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Ye-Wan Song 2 Articles
Veiled Paraquat Poisoning - A Focus on Clinical Characteristics
Ye-Wan Song, Sang-Cheon Choi, Young-Yeol You, Yeoun-Ho Shin, Eun-Jung Park, Jung-Hwan Ahn, Young-Gi Min, Yoon-Seok Jung
J Korean Soc Clin Toxicol. 2011;9(1):14-19.   Published online June 30, 2011
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Purpose: Most paraquat poisonings are easily diagnosed by history taking on physical examination, however, some are failed to be diagnosed initially if the poisoning was veiled. The purpose of this study was to explore the clinical characteristics of veiled paraquat poisoning. Methods: We retrospectively reviewed the medical records of patients whose discharge diagnosis was paraquat poisoning in one university teaching hospital between 1 Jan, 2001 and 31 Dec, 2010. Veiled paraquat poisoning was determined when there was a positive urine paraquat kit in patients who did not mention paraquat poisoning in an initial physical examination or had unknown cause of pulmonary fibrosis, acute renal failure, or multi-organ failure. Results: Of the 117 patients with paraquat poisoning during the study period, 6 patients (5.1%) had veiled paraquat poisoning. The clinical characteristics were 1) proteinuria - 6 (100%), 2) increased creatinine - 4 (66.7%), 3) green skin stains - 2 (33.3%), 4) mucosal ulcer - 3 (50%). Blood chemistry results were variable. Conclusion: We should suspect veiled paraquat poisoning for patients who have proteinuria, increased creatinine, green skin stain, mucosal ulcer and vomiting, or if they have rapidly progressing acute renal failure or multi-organ failure with unknown cause, even if patients didn't mention about paraquat poisoning upon the initial physical examination. In cases with the above clinical conditions, a thorough repeated physical examination including history taking and use of urine paraquat kits should be performed.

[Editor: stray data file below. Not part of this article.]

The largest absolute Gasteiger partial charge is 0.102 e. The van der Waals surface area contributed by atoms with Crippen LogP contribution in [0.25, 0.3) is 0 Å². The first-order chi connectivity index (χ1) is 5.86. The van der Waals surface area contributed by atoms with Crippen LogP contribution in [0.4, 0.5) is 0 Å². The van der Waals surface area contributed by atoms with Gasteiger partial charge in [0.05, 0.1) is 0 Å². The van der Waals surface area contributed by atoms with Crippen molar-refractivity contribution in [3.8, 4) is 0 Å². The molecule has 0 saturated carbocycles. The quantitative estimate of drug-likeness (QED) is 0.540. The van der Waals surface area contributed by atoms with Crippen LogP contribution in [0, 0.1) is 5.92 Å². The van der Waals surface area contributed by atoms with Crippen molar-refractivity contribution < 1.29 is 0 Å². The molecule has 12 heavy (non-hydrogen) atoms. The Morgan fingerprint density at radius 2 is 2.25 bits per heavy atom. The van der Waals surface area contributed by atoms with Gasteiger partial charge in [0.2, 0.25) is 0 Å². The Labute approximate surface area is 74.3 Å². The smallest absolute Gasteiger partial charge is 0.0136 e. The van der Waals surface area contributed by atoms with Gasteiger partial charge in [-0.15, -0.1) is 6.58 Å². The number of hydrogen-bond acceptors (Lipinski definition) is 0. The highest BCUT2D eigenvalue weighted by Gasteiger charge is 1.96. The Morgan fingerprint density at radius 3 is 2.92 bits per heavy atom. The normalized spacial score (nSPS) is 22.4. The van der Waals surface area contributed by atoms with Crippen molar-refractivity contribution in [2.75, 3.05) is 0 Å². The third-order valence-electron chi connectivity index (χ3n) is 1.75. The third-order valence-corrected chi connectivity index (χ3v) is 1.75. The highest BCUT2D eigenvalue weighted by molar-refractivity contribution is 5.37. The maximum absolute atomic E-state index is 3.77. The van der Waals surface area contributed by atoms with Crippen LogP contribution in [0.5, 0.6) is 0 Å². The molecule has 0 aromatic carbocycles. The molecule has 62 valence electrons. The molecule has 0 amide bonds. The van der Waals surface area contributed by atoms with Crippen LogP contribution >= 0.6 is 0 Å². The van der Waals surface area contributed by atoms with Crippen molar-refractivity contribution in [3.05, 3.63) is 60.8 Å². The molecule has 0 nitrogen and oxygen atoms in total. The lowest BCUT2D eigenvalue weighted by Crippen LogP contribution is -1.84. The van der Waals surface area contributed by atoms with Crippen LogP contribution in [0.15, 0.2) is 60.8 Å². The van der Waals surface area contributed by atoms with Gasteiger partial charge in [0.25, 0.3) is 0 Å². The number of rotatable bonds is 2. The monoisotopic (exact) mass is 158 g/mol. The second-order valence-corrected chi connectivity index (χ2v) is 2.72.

Digitalis-like Toxic Symptoms Occurring after Accidental Nerium indicum Poisoning
Ye-Wan Song, Jung-Hwan Ahn, Chung-Ah Lee, Gi-Woon Kim, Sang-Cheon Choi, Yoon-Seok Jung
J Korean Soc Clin Toxicol. 2009;7(1):19-22.   Published online June 30, 2009
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Although Nerium indicum poisoning is a globally rare occurrence, Nerium oleander poisoning is known to occur frequently in the Mediterranean regions. To our knowledge, this is the first reported case of accidental Nerium indicum poisoning in Korea. Its poisoning symptoms and signs are similar to that of digitalis poisoning, because of the presence of cardiac glycosides in Nerium indicum. A 16-year-old boy was admitted to the emergency department four hours prior to the accidental ingestion of Nerium indicum petals. The patient complained of nausea, vomiting, and dizziness. His initial vital signs were stable; laboratory blood test results were within normal levels, except for the blood digoxin level (1.5 ng/dL). An electrocardiogram (ECG) analysis showed normal sinus rhythm, progressive PR prolongation and second-degree Morbiz type I AV block. Conservative treatments including activated charcoal administration were conducted, because toxic symptoms and signs were not severe. The patient was admitted to the intensive care unit for close observation. His ECG was converted to normal rhythm after 1 day and the toxic symptoms and signs were completely resolved after 4 days.

JKSCT : Journal of The Korean Society of Clinical Toxicology